• Fantasy football has a new breakout tight end: Cole Kmet

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    Breakout tight ends are huge finds in later rounds. Cole Kmet should be that guy in fantasy football drafts this season.

    Everyone is always trying to draft the next breakout tight end. There are so many starters but not many top-tier targets. Only seven TEs averaged over 12 fantasy points per game in 2021. That almost doubled 2020’s group when a mere four TEs hit that benchmark.

    Breakout tight ends are a luxury that rewards those who pick right. Drafters manage to snag that TE “diamond in the rough” in later rounds and find themselves with a considerable advantage. There will be lists on this group every year, and 2022 will feature Chicago’s Cole Kmet reasonably often.

    And for a good reason — the breakout is coming.

    The recipe for a TE breakout is threefold — one’s ability with the ball in their hands, opportunity, and touchdown upside. If you average those seven tight ends with 12 or more FPPG in 2021, it creates the following. A model for a great fantasy TE, if you will.

    • 12 yards per reception
    • 7.6 targets per game — 129 total targets
    • .43 touchdowns per game — 7 touchdowns

    There can be some leeway in each area, but this is more or less what a tight end needs to do to break out as an elite option. Kmet has the athleticism to hit that YPR mark. He did it in his breakout college season and made the jump in 2021 to a respectable 10.2 YPR.

    Kmet is on the rise, and even if he remains around the same mark as last year, the Bears TE can make up with opportunity. Targets are king, and he is going to get his. Kmet averaged 5.5 TPG last season and is a sure bet to jump close to or even exceed that 7.5 TPG mark.

    Chicago vacated 215 targets, with former Bears Allen Robinson, Marquise Goodwin, and Damiere Byrd making up most of that. The team also let Jimmy Graham walk, and, while the veteran was at the end of his rope talent-wise, he still snagged 27% of snaps each week on average, along with three total TDs.

    Who did the Bears bring in to compete with Kmet to fill that 215-target void? Byron Pringle, 25-year-old third-round rookie Velus Jones Jr., Equanimeous St. Brown, and David Moore. At TE, the team added Ryan Griffin and James O’Shaughnessy.

    Of course, all of those names — minus the rookie Jones — combined for 155 targets last season. Kmet is at the top of the food chain alongside Darnell Mooney. A quick note there — Mooney saw a remarkable 140 targets last season, the 12th most in the league. He isn’t getting much more than he already got, so he poses no threat to Kmet’s rise.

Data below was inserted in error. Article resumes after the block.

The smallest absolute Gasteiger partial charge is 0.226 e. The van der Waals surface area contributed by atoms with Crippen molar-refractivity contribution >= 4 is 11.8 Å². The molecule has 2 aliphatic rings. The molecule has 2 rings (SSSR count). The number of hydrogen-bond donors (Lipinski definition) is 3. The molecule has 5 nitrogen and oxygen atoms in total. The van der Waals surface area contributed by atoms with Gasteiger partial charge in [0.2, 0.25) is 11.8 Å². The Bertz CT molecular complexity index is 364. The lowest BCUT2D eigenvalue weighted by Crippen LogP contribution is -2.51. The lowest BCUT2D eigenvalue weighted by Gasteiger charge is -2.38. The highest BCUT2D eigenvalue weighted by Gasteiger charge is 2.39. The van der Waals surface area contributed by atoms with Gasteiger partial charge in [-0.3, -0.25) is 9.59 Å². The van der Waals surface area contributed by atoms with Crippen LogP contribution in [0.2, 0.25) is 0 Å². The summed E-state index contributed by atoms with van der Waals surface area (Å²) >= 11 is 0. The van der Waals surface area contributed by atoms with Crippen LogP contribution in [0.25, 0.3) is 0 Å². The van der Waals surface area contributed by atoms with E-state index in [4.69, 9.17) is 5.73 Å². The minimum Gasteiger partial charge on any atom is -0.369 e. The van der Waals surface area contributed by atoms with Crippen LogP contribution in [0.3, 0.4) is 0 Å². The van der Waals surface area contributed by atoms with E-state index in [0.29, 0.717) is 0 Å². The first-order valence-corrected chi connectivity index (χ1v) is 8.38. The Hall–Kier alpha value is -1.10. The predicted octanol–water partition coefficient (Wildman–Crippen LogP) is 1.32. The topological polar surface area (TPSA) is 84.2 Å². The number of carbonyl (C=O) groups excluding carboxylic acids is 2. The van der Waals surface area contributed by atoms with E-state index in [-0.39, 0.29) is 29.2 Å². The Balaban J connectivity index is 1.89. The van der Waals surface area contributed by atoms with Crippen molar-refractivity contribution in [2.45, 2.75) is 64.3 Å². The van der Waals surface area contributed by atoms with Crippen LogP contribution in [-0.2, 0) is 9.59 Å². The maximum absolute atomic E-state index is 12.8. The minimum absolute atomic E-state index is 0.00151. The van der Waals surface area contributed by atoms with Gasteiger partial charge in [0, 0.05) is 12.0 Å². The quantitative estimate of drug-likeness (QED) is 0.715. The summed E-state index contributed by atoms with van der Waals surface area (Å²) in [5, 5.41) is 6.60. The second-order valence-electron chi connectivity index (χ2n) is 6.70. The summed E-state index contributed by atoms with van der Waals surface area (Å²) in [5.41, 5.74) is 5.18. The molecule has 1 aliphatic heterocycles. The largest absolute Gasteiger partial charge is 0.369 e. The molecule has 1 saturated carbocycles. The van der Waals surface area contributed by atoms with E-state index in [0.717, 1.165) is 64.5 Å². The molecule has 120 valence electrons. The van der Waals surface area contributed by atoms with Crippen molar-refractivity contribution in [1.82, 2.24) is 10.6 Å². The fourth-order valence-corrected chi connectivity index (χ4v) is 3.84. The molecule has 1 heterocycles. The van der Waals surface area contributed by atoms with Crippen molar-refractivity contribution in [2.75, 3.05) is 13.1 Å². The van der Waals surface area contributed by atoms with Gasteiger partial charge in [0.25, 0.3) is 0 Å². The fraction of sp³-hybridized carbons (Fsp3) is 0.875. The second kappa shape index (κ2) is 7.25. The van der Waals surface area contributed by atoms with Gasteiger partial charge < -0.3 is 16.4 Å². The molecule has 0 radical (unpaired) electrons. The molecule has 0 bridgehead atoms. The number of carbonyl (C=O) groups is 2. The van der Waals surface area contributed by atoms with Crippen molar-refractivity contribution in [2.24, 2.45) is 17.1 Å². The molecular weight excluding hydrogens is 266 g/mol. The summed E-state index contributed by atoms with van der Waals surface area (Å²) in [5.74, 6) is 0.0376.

That leaves touchdowns, and it’s fair to be concerned here. The Bears look to be one of the worst teams in football. While all those journeyman names mentioned before may help Kmet get looks, they will not allow him to get closer to the red zone. Of the seven players who hit the 12 PPG threshold, only T.J Hockenson wasn’t on a playoff team.

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    It’s safe to say the Bears won’t be sniffing the playoffs in 2021, but opportunity can guise lower touchdown outputs. Darren Waller averaged 8.5 targets per game to hide the fact that he scored a touchdown once every six games, on average, in 2021. Hockenson finished below all three of the previously mentioned averages, and while his weekly ceiling was lower, he still cleared 12 PPG.

    Kmet’s ceiling is likely also capped due to that touchdown issue — in 2021, he scored zero times in 17 games — but he can overcome it thanks to the absence of Graham’s red-zone snaps and a boost of targets.

    Calling for a top-three breakout is premature with the state of the Chicago Bears. Top-six is well within the cards for Kmet, who is currently going off the board in double-digit rounds as the TE15.

    If you miss out on the Waller, Travis Kelce, George Kittle, and Mark Andrews tier — don’t fret. Take the 6-foot-6-inch Kmet later in drafts, put your feet up, and toast to the breakout.

    Thank you for checking out my article! You can read all of my articles on my IDP Guys' author page. Be sure to follow me on Twitter at @Michael__Sicoli and @IDPGuys (we have offense too) and please check out our website at idpguys.org.

    Michael Sicoli

    A dynasty enthusiast and fantasy football addict, there's not much more I'd prefer to write about. I'm a New Yorker at a Connecticut university -- Quinnipiac -- who's a firm believer that the NFL doesn't have an offseason.
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